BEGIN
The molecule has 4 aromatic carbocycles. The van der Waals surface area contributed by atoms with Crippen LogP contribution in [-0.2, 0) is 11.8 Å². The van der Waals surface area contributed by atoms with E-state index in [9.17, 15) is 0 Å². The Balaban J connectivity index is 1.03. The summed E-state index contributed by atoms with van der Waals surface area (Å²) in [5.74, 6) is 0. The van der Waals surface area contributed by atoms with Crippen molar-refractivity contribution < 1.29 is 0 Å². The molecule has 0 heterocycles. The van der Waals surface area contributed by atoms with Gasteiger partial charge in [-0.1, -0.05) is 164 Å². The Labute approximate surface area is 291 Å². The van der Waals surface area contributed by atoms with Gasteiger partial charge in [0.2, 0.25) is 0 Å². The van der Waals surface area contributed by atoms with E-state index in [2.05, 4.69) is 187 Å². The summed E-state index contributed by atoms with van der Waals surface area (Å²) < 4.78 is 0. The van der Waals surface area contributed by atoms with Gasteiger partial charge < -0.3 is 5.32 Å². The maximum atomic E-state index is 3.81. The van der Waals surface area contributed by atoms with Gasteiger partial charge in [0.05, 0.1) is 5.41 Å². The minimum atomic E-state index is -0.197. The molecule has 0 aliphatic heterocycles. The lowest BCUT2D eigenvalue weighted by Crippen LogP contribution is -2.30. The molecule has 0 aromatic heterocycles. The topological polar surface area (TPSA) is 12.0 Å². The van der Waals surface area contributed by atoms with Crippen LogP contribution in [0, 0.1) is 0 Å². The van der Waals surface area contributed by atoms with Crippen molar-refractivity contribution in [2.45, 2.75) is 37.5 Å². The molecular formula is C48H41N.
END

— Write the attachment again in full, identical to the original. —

The molecule has 4 aromatic carbocycles. The van der Waals surface area contributed by atoms with Crippen LogP contribution in [-0.2, 0) is 11.8 Å². The van der Waals surface area contributed by atoms with E-state index in [9.17, 15) is 0 Å². The Balaban J connectivity index is 1.03. The summed E-state index contributed by atoms with van der Waals surface area (Å²) in [5.74, 6) is 0. The van der Waals surface area contributed by atoms with Crippen molar-refractivity contribution < 1.29 is 0 Å². The molecule has 0 heterocycles. The van der Waals surface area contributed by atoms with Gasteiger partial charge in [-0.1, -0.05) is 164 Å². The Labute approximate surface area is 291 Å². The van der Waals surface area contributed by atoms with Gasteiger partial charge in [0.2, 0.25) is 0 Å². The van der Waals surface area contributed by atoms with E-state index in [2.05, 4.69) is 187 Å². The summed E-state index contributed by atoms with van der Waals surface area (Å²) < 4.78 is 0. The van der Waals surface area contributed by atoms with Gasteiger partial charge < -0.3 is 5.32 Å². The maximum atomic E-state index is 3.81. The van der Waals surface area contributed by atoms with Gasteiger partial charge in [0.05, 0.1) is 5.41 Å². The minimum atomic E-state index is -0.197. The molecule has 0 aliphatic heterocycles. The lowest BCUT2D eigenvalue weighted by Crippen LogP contribution is -2.30. The molecule has 0 aromatic heterocycles. The topological polar surface area (TPSA) is 12.0 Å². The van der Waals surface area contributed by atoms with Crippen LogP contribution in [0, 0.1) is 0 Å². The van der Waals surface area contributed by atoms with Crippen molar-refractivity contribution in [2.45, 2.75) is 37.5 Å². The molecular formula is C48H41N.